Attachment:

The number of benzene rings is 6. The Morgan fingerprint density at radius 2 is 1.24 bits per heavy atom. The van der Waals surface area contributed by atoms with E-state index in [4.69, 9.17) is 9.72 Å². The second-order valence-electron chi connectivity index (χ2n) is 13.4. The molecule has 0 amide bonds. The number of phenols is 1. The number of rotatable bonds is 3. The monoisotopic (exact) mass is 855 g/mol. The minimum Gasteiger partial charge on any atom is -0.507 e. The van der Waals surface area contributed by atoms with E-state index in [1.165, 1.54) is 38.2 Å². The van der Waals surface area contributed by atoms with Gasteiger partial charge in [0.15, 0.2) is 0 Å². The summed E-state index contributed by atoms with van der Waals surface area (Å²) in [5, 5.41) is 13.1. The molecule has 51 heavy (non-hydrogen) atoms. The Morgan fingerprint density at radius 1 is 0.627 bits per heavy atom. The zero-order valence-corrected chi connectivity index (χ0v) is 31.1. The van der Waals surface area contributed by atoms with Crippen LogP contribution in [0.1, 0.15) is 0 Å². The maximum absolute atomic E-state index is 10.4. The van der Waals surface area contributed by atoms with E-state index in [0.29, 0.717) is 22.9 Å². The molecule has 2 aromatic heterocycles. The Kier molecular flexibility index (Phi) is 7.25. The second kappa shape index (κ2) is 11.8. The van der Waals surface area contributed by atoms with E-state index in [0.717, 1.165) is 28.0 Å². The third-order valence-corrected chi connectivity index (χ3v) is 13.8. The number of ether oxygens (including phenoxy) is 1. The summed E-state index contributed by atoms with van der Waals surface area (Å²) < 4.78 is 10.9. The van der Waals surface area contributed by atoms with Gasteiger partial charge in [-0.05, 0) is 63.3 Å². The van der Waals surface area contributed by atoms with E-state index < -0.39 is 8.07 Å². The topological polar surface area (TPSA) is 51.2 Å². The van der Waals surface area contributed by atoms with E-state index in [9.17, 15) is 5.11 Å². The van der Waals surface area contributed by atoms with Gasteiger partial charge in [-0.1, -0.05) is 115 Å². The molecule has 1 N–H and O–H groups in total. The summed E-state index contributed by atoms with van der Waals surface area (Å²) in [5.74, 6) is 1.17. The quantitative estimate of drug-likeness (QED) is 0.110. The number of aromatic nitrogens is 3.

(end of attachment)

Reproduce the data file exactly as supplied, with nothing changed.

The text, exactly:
The number of benzene rings is 6. The Morgan fingerprint density at radius 2 is 1.24 bits per heavy atom. The van der Waals surface area contributed by atoms with E-state index in [4.69, 9.17) is 9.72 Å². The second-order valence-electron chi connectivity index (χ2n) is 13.4. The molecule has 0 amide bonds. The number of phenols is 1. The number of rotatable bonds is 3. The monoisotopic (exact) mass is 855 g/mol. The minimum Gasteiger partial charge on any atom is -0.507 e. The van der Waals surface area contributed by atoms with E-state index in [1.165, 1.54) is 38.2 Å². The van der Waals surface area contributed by atoms with Gasteiger partial charge in [0.15, 0.2) is 0 Å². The summed E-state index contributed by atoms with van der Waals surface area (Å²) in [5, 5.41) is 13.1. The molecule has 51 heavy (non-hydrogen) atoms. The Morgan fingerprint density at radius 1 is 0.627 bits per heavy atom. The zero-order valence-corrected chi connectivity index (χ0v) is 31.1. The van der Waals surface area contributed by atoms with Crippen LogP contribution in [0.1, 0.15) is 0 Å². The maximum absolute atomic E-state index is 10.4. The van der Waals surface area contributed by atoms with E-state index in [0.29, 0.717) is 22.9 Å². The molecule has 2 aromatic heterocycles. The Kier molecular flexibility index (Phi) is 7.25. The second kappa shape index (κ2) is 11.8. The van der Waals surface area contributed by atoms with E-state index in [0.717, 1.165) is 28.0 Å². The third-order valence-corrected chi connectivity index (χ3v) is 13.8. The number of ether oxygens (including phenoxy) is 1. The summed E-state index contributed by atoms with van der Waals surface area (Å²) < 4.78 is 10.9. The van der Waals surface area contributed by atoms with Gasteiger partial charge in [-0.05, 0) is 63.3 Å². The van der Waals surface area contributed by atoms with E-state index < -0.39 is 8.07 Å². The topological polar surface area (TPSA) is 51.2 Å². The van der Waals surface area contributed by atoms with E-state index in [9.17, 15) is 5.11 Å². The van der Waals surface area contributed by atoms with Gasteiger partial charge in [-0.1, -0.05) is 115 Å². The molecule has 1 N–H and O–H groups in total. The summed E-state index contributed by atoms with van der Waals surface area (Å²) in [5.74, 6) is 1.17. The quantitative estimate of drug-likeness (QED) is 0.110. The number of aromatic nitrogens is 3.